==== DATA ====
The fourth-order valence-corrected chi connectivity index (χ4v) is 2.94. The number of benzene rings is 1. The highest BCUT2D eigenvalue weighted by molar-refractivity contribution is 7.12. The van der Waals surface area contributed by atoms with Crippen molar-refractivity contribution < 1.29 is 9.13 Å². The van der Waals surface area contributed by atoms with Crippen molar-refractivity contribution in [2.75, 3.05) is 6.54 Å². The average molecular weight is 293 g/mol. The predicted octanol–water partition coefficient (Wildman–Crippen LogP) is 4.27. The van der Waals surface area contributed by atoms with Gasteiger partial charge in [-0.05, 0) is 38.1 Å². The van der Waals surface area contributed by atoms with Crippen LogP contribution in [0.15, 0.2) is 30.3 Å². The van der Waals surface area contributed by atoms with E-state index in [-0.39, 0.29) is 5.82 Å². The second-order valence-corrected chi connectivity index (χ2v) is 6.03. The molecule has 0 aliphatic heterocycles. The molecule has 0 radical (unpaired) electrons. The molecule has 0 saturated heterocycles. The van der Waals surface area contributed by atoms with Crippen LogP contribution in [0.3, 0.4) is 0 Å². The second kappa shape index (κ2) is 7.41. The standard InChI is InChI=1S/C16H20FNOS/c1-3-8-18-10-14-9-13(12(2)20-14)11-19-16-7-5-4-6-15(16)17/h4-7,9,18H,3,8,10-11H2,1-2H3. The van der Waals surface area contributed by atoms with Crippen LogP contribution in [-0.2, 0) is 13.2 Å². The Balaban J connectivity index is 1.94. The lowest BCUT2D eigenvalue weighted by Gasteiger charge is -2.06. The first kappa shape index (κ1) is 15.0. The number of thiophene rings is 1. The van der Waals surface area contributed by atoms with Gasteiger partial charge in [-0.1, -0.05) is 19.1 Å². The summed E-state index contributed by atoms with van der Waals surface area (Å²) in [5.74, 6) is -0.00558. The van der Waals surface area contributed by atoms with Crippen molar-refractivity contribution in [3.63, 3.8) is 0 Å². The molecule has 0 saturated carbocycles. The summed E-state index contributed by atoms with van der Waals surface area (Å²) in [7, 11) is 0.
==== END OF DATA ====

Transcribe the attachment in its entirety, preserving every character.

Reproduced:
The fourth-order valence-corrected chi connectivity index (χ4v) is 2.94. The number of benzene rings is 1. The highest BCUT2D eigenvalue weighted by molar-refractivity contribution is 7.12. The van der Waals surface area contributed by atoms with Crippen molar-refractivity contribution < 1.29 is 9.13 Å². The van der Waals surface area contributed by atoms with Crippen molar-refractivity contribution in [2.75, 3.05) is 6.54 Å². The average molecular weight is 293 g/mol. The predicted octanol–water partition coefficient (Wildman–Crippen LogP) is 4.27. The van der Waals surface area contributed by atoms with Gasteiger partial charge in [-0.05, 0) is 38.1 Å². The van der Waals surface area contributed by atoms with Crippen LogP contribution in [0.15, 0.2) is 30.3 Å². The van der Waals surface area contributed by atoms with E-state index in [-0.39, 0.29) is 5.82 Å². The second-order valence-corrected chi connectivity index (χ2v) is 6.03. The molecule has 0 aliphatic heterocycles. The molecule has 0 radical (unpaired) electrons. The molecule has 0 saturated heterocycles. The van der Waals surface area contributed by atoms with Crippen LogP contribution in [0.3, 0.4) is 0 Å². The second kappa shape index (κ2) is 7.41. The standard InChI is InChI=1S/C16H20FNOS/c1-3-8-18-10-14-9-13(12(2)20-14)11-19-16-7-5-4-6-15(16)17/h4-7,9,18H,3,8,10-11H2,1-2H3. The van der Waals surface area contributed by atoms with Crippen LogP contribution in [-0.2, 0) is 13.2 Å². The Balaban J connectivity index is 1.94. The lowest BCUT2D eigenvalue weighted by Gasteiger charge is -2.06. The first kappa shape index (κ1) is 15.0. The number of thiophene rings is 1. The van der Waals surface area contributed by atoms with Gasteiger partial charge in [-0.1, -0.05) is 19.1 Å². The summed E-state index contributed by atoms with van der Waals surface area (Å²) in [5.74, 6) is -0.00558. The van der Waals surface area contributed by atoms with Crippen molar-refractivity contribution in [3.63, 3.8) is 0 Å². The molecule has 0 saturated carbocycles. The summed E-state index contributed by atoms with van der Waals surface area (Å²) in [7, 11) is 0.